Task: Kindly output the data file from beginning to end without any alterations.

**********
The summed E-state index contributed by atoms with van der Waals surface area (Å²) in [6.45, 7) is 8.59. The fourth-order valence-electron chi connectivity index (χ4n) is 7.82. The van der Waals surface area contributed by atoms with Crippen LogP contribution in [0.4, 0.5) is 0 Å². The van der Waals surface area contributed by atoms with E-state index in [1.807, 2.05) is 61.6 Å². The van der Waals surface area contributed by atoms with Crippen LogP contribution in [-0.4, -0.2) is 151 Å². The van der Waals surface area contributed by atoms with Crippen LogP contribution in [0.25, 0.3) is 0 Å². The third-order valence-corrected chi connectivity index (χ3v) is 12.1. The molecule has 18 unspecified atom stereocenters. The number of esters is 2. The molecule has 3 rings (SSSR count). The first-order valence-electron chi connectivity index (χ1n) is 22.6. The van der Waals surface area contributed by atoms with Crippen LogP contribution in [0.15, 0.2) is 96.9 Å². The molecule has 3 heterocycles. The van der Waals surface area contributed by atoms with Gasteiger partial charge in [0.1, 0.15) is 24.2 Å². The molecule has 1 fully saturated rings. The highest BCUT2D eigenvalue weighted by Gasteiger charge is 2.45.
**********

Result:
The summed E-state index contributed by atoms with van der Waals surface area (Å²) in [6.45, 7) is 8.59. The fourth-order valence-electron chi connectivity index (χ4n) is 7.82. The van der Waals surface area contributed by atoms with Crippen LogP contribution in [0.4, 0.5) is 0 Å². The van der Waals surface area contributed by atoms with E-state index in [1.807, 2.05) is 61.6 Å². The van der Waals surface area contributed by atoms with Crippen LogP contribution in [-0.4, -0.2) is 151 Å². The van der Waals surface area contributed by atoms with Crippen LogP contribution in [0.25, 0.3) is 0 Å². The third-order valence-corrected chi connectivity index (χ3v) is 12.1. The molecule has 18 unspecified atom stereocenters. The number of esters is 2. The molecule has 3 rings (SSSR count). The first-order valence-electron chi connectivity index (χ1n) is 22.6. The van der Waals surface area contributed by atoms with Crippen LogP contribution in [0.15, 0.2) is 96.9 Å². The molecule has 3 heterocycles. The van der Waals surface area contributed by atoms with Gasteiger partial charge in [0.1, 0.15) is 24.2 Å². The molecule has 1 fully saturated rings. The highest BCUT2D eigenvalue weighted by Gasteiger charge is 2.45.